Wildlife Habitat Help Tips


When planting grass mixtures with the goal of providing the best possible wildlife habitat in mind, there are several wildlife management tips to consider. By considering these general habitat tips before you purchase your seed, you can provide years of improved, productive wildlife habitat.

1. More Diversity = Better Habitat. The more species you include in your planting mixture, the better wildlife habitat you will have in the future. Consider using a high diversity mixture that includes plenty of forbs (Wildflowers) and legumes whenever possible. By putting some time and effort into the design of your grass mixture, you will extend the years of wildlife habitat benefits you will see in the future.

2. The Balance Between Grasses and Forbs. If you want to keep forbs (wildflowers) in your planting for years to come and provide the best wildlife habitat possible, you will need to have a balance of 50% grass and 50% wildflowers in your initial mixture and planting. Better yet, have more than 50% of the mixture be wildflowers and legumes! Having a higher percentage of the seeding rate in your mixture dominated by forbs will mean that your habitat project will provide better results for more years. In addition, when management practices like fire, haying, grazing or disking are applied, the mixture will respond better to those management practices. The biologists with Wildlife Management Solutions can design a custom mixture to meet your exact needs. Contact us for help and guidance today.

3. The Main Ingredient is Time. If you havent planted a grass & wildflower mixture before, be prepared to have plenty of patience. Not all species in these mixtures become established quickly. In fact, some may take several years to appear in your planting. Have patience and enjoy the process.

4. Know Your Goals. Different mixtures produce different wildlife benefits. For example, there are key differences in managing for quail or pheasants or deer. By determining the long-term wildlife goals for your property, a wildlife biologist can better help you select and design the correct mixture for your project.

5. Dont Over Plant. More seeds per acre is not always better! Planting a grass mixture at a higher seeding rate may actually have a negative impact on both the cover and wildlife value. By planting heavier, the plants can become too thick and choke themselves out. Contact a wildlife biologist for suggestions on the best mixture and planting rate for your habitat project. The correct seeding rate should always be made based on the number of PLS seeds per square foot in a planting and not the pounds of seed being planted per acre.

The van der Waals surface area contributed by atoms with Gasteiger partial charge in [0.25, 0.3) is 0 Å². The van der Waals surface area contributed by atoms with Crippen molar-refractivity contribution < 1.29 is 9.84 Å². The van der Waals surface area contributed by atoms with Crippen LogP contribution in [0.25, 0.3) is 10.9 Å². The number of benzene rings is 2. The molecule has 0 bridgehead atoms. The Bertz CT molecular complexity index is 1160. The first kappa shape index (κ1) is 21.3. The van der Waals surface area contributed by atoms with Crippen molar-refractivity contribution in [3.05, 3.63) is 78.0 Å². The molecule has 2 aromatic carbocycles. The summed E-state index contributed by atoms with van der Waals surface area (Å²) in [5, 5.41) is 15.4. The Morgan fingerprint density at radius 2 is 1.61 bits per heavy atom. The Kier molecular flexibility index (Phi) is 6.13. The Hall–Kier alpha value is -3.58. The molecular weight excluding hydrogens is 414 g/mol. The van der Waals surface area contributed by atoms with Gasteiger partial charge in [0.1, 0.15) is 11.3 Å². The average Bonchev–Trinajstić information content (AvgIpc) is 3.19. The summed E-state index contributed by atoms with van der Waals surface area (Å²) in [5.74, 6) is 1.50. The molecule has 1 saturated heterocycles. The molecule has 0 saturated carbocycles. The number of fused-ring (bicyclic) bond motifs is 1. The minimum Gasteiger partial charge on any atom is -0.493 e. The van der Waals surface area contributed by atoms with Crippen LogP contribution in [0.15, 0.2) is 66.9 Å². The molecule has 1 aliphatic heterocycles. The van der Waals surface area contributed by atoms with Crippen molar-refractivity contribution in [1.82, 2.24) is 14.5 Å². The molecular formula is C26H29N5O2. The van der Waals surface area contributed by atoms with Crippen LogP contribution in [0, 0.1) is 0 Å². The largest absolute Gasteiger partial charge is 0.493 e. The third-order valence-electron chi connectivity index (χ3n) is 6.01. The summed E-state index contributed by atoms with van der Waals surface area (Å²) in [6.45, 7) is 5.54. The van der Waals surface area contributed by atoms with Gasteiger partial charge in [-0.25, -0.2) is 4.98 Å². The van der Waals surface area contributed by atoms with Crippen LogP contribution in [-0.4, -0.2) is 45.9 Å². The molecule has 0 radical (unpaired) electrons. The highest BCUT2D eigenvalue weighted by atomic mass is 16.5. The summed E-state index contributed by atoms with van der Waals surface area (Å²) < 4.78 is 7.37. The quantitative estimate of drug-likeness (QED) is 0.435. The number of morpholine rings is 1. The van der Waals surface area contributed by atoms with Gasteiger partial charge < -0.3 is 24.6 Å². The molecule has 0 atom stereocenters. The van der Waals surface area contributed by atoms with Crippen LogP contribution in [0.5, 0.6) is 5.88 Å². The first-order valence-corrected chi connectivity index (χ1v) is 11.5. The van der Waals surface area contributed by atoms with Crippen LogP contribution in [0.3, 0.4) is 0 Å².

6. Weed Control in Your New Planting. In many cases, your grass and wildflower planting will not require significant weed control to become established. While the new planting will certainly contain weeds and may look unsightly at first, this is also some of the most productive wildlife habitat you'll have. By resisting the urge to mow or spray your new planting, you can provide great wildlife habitat while the stand becomes established and have a great looking stand after 2 to 4 years. In areas of the country with higher annual precipitation rates (>30" per year), competition from other grasses may require the need to mow or spray with chemicals during the year of establishment.

7. Future Management. Where wildlife habitat is concerned, you never will be able to plant something, walk away for years and expect it to still be great habitat. If you want to produce more wildlife, you need to be managing your planting every 3 to 5 years. There are many conservation programs that can help you manage your grasslands for wildlife. Contact a Wildlife Biologist for assistance; we can help guide you through the maze of conservation programs and available assistance for landowners.

8. Planting Depth. If you are using a no-till grass drill to plant your grass mixtures, make sure that planting depth is considered. The goal should be to place the seed in the ground no deeper than a 1/4". Seed that is planted deeper than 1/2" will have reduced germination and may lead to stand establishment failure. If you are drilling grass seed into crop stubble such as corn, beans or milo, your goal should be to plant the seed so shallow that you see about 25% of the seed on the top of the ground when you are finished planting! Planting too shallow is rarely a problem, planting the seed too deep is always a problem.

9. When to Plant: Fall vs. Spring. While many people feel that all grass planting should occur in the spring, another successful option is to plant grass in the fall in a dormant grass seeding. A dormant grass seeding occurs when seeds are planted after the first hard freeze (around November 1st in most areas of the country) and before the ground freezes. Dormant grass seedings have the advantage of being able to perform field work when conditions are drier and no-till drills are more available for use. In addition, the freezing and thawing action of winter can speed germination of some wildflower seeds that have a hard seed coat and dormancy. When planting in the spring, available moisture in the summer months will be the greatest factor determining your success. For areas of the country with less than 30" of annual precipitation, planting grasses by April 30th is generally advised. Areas of the country with greater amounts of precipitation can extend their spring planting dates to about June 1st.